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by Jordan Green

Items from across the Triad and beyond 

AG embroiled in court battle to enforce ban on video poker

NC Attorney General Roy Cooper has a motion to stay against a recent decision by Guilford County Superior Court Judge John O. Craig III that found that part of a new state law outlawing video poker violates the Constitution’s speech protection under the First Amendment. The attorney general plans to appeal Craig’s ruling to the NC Court of Appeals. Rockingham County Sheriff Sam Page is among those who have turned to the NC Department of Justice for guidance on enforcing the new law, which officially went into effect on Dec. 1.

“The people of North Carolina, through their elected representatives, have determined that machine-based electronic sweepstakes are injurious to the public welfare and are a pretext for the same types of actual gambling that are currently illegal in North Carolina,” Cooper wrote in a motion to stay filed on Monday. “The General Assembly has elected to address the problems of addiction, poverty and corruption associated with such electronic sweepstakes by passing [the new law] — which represents the most current stage of the General Assembly’s decade-long process of eradicating the harms associated with video poker in this state.”

Hagan trumpets local producers exemption in food safety bill

Sen. Kay Hagan, the Democrat from North Carolina, applauded passage of the Food Safety Modernization Act, which included an amendment exempting small producers that she sponsored with fellow Democrat Jon Tester of Montana.

“I have worked with Senator Tester for months to include a critical amendment that excludes small producers from new government red tape,” Hagan said in a prepared statement on Nov. 30. “We successful fought for our farmers. Jobs are my No. 1 priority, and this amendment protects jobs in our agriculture industry, which employs nearly one-fifth of North Carolina’s workers. This bill now strikes the right balance between preventing food borne illnesses and ensuring our nation’s farmers can stay in business.”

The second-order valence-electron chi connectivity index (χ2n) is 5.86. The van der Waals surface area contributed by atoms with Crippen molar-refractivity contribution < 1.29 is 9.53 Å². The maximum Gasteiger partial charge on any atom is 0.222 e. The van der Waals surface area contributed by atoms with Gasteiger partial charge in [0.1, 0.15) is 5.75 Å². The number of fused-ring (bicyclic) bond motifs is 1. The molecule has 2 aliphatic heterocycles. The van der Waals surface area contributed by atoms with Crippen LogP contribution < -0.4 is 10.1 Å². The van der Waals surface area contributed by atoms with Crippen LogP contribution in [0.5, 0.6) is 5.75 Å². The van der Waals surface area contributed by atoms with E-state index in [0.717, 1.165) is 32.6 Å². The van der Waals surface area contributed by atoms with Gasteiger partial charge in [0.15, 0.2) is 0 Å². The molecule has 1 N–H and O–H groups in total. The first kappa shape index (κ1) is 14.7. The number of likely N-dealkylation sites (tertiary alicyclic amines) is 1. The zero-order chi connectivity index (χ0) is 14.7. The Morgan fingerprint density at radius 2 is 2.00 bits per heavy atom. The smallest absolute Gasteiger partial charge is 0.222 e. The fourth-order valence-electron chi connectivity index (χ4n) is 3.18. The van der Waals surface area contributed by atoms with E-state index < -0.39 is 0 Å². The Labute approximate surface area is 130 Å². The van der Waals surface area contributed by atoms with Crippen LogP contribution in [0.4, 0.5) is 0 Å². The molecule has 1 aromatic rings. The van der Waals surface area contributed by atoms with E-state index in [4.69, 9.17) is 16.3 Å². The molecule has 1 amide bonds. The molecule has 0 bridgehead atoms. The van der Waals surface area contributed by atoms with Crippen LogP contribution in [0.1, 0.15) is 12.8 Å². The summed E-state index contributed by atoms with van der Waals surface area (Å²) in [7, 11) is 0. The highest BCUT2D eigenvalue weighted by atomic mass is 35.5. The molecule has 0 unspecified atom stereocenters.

Sen. Richard Burr, the Republican from North Carolina, also voted for the bill.

The so-called Tester amendment exempts farmers who gross $500,000 or less in annual sales and those who sell most of their food to consumers, restaurateurs and markets within a 275-mile radius or within the same state.

With the bill moving to the House, United Fresh Produce Association, a coalition of national and state industry groups, has expressed concern about the amendment to Democratic Speaker of the House Nancy Pelosi and Republican Minority Leader John Boehner.

“Exempting ‘small’ farms from following federal food safety standards, as the Senate bill currently does, undermines the intent of credible food safety systems which are based on risk and science, not arbitrary criteria,” a Dec. 1 letter from the association reads. “Microbial contamination does not discriminate between small or large farms, customer base or proximity to the market.”

Greensboro considers ‘new and sweeping authority’ over entertainment industry

As part of the city’s effort to stem the tide of nightclub-related violence, the Greensboro Legal Department is researching the possibility of creating an ordinance that would require clubs to obtain entertainment licenses.

A Dec. 2 memo drafted by Assistant City Attorney Tom Carruthers and circulated among the city manager’s office, the chief of police and members of city council notes that Greensboro’s center city is drawing increasing numbers, including residents, students and young people from across the region, and references city hall’s plans to adopt “new and sweeping authority over the entertainment industry inside the city.”

The Carruthers memo examines regulatory approaches in Charlotte, Raleigh and Greenville. The assistant city attorney said a “best practices” study by the police department is expected to be complete by the end of January.

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